Indeed, they are. Women comprise nearly 80% of people who suffer from autoimmune diseases, like the ones mentioned above by Ruiz. Our reproductive health issues (which are often tied to endocrine health issues) can impact our mental health, work, education, and overall day-to-day life.
Even though endometriosis is becoming more and more common (or, at least, given more attention and therefore a higher rate of diagnosis), it’s one of the most underfunded diseases. Some say this is because it’s a complicated disease that could take on average 8.5 years to be diagnosed, and is often misdiagnosed as a bowel or digestive disorder. In response, both the U.S. government and the National Institutes of Health (NIH) have announced an increase in endometriosis research.
“Historically, with limited investment in research into women’s health in general, there’s been so little investment in research into endometriosis that we don’t even know what causes it, and without knowing the cause, a cure cannot be found,” reads one 2020 report from the UK government on the disease.
Then you have PCOS. Researchers suggest that, despite “its prevalence, economic burden, metabolic morbidity and negative impact on quality of life,” research on this hormonal disorder is underfunded. The World Health Organization (WHO) estimates that upwards of 13% of reproductive age women are affected by PCOS, but say that up to 70% of women worldwide who are affected have yet to even be diagnosed.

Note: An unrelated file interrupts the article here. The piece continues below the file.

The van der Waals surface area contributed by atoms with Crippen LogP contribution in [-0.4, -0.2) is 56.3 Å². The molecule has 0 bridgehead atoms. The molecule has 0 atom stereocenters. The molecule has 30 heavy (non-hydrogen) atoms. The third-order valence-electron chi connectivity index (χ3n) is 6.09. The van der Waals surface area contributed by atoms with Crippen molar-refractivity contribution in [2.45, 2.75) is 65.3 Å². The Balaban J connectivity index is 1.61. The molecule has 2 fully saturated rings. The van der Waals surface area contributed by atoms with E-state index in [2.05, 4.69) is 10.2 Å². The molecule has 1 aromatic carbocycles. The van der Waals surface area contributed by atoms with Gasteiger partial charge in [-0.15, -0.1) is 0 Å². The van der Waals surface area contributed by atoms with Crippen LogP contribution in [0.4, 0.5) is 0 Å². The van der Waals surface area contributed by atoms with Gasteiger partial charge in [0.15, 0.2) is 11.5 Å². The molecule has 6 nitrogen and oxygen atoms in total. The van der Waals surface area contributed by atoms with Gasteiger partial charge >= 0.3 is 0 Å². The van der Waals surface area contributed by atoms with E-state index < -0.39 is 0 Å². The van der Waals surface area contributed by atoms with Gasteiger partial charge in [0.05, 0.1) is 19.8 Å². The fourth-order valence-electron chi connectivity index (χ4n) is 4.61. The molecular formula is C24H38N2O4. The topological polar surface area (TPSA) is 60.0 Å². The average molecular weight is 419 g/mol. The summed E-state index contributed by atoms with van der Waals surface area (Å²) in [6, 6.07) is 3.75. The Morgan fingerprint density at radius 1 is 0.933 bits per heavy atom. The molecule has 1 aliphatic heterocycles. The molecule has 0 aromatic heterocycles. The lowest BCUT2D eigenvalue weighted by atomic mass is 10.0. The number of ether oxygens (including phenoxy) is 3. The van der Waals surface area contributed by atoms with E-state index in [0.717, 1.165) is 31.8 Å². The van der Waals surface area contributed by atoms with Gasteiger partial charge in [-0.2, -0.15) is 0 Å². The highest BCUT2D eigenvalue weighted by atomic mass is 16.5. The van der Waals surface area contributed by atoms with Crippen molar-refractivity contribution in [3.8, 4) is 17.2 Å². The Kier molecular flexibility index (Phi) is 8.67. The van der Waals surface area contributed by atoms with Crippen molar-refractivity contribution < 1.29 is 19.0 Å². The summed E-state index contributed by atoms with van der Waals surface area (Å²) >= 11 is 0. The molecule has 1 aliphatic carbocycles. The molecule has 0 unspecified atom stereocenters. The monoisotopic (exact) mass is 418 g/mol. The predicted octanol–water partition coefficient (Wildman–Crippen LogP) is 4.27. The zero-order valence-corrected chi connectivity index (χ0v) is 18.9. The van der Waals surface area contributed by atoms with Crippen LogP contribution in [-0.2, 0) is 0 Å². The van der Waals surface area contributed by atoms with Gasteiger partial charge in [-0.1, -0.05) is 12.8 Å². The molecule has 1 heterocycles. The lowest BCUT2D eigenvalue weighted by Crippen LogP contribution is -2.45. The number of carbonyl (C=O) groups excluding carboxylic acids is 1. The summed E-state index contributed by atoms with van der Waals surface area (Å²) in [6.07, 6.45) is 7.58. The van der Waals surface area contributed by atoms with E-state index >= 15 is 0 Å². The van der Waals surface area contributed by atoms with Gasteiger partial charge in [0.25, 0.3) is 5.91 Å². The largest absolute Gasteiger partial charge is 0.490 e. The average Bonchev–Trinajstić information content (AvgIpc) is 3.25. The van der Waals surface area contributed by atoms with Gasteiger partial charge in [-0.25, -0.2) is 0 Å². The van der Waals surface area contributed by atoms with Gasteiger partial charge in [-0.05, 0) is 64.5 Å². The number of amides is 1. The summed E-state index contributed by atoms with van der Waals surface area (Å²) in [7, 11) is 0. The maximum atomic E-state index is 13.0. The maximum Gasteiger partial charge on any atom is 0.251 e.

According to endocrinologists, there are major gaps in PCOS literature that further complicate long-term risks related to the disorder, like connections to cardiovascular diseases. Historically, PCOS hadn’t even been listed in the NIH RePORTER database, a tool for NIH-funded research projects, publication, and patent information.
Compared to rheumatoid arthritis or tuberculosis, for example, PCOS research is relatively less funded and receives fewer grants. In general, analysis demonstrates that the funding raised and spent on women’s health issues is not in alignment with the severity and burdens of the diseases.
Are Women Just Hysterical and Making Things Up?